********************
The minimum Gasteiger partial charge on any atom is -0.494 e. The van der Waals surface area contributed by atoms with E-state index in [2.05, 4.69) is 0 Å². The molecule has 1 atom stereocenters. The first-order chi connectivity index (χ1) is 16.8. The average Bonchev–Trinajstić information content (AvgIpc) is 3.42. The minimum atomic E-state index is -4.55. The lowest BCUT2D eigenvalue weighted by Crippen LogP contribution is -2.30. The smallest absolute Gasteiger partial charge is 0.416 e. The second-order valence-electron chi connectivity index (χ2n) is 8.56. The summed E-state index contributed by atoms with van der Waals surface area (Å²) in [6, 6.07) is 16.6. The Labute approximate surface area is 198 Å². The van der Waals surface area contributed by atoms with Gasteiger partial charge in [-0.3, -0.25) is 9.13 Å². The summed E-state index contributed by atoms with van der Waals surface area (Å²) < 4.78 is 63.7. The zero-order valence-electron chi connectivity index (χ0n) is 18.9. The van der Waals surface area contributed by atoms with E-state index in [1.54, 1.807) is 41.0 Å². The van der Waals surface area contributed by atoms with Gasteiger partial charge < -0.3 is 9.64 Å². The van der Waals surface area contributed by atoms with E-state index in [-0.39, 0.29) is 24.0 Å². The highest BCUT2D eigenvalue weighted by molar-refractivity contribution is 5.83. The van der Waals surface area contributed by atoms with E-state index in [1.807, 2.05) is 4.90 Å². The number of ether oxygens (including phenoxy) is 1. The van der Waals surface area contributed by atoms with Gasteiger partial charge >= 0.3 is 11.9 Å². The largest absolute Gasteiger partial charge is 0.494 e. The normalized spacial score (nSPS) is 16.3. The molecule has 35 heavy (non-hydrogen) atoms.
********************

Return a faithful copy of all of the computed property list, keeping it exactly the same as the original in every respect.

The minimum Gasteiger partial charge on any atom is -0.494 e. The van der Waals surface area contributed by atoms with E-state index in [2.05, 4.69) is 0 Å². The molecule has 1 atom stereocenters. The first-order chi connectivity index (χ1) is 16.8. The average Bonchev–Trinajstić information content (AvgIpc) is 3.42. The minimum atomic E-state index is -4.55. The lowest BCUT2D eigenvalue weighted by Crippen LogP contribution is -2.30. The smallest absolute Gasteiger partial charge is 0.416 e. The second-order valence-electron chi connectivity index (χ2n) is 8.56. The summed E-state index contributed by atoms with van der Waals surface area (Å²) in [6, 6.07) is 16.6. The Labute approximate surface area is 198 Å². The van der Waals surface area contributed by atoms with Gasteiger partial charge in [-0.3, -0.25) is 9.13 Å². The summed E-state index contributed by atoms with van der Waals surface area (Å²) < 4.78 is 63.7. The zero-order valence-electron chi connectivity index (χ0n) is 18.9. The van der Waals surface area contributed by atoms with E-state index in [1.54, 1.807) is 41.0 Å². The van der Waals surface area contributed by atoms with Gasteiger partial charge < -0.3 is 9.64 Å². The van der Waals surface area contributed by atoms with E-state index in [-0.39, 0.29) is 24.0 Å². The highest BCUT2D eigenvalue weighted by molar-refractivity contribution is 5.83. The van der Waals surface area contributed by atoms with E-state index in [1.807, 2.05) is 4.90 Å². The number of ether oxygens (including phenoxy) is 1. The van der Waals surface area contributed by atoms with Gasteiger partial charge >= 0.3 is 11.9 Å². The largest absolute Gasteiger partial charge is 0.494 e. The normalized spacial score (nSPS) is 16.3. The molecule has 35 heavy (non-hydrogen) atoms.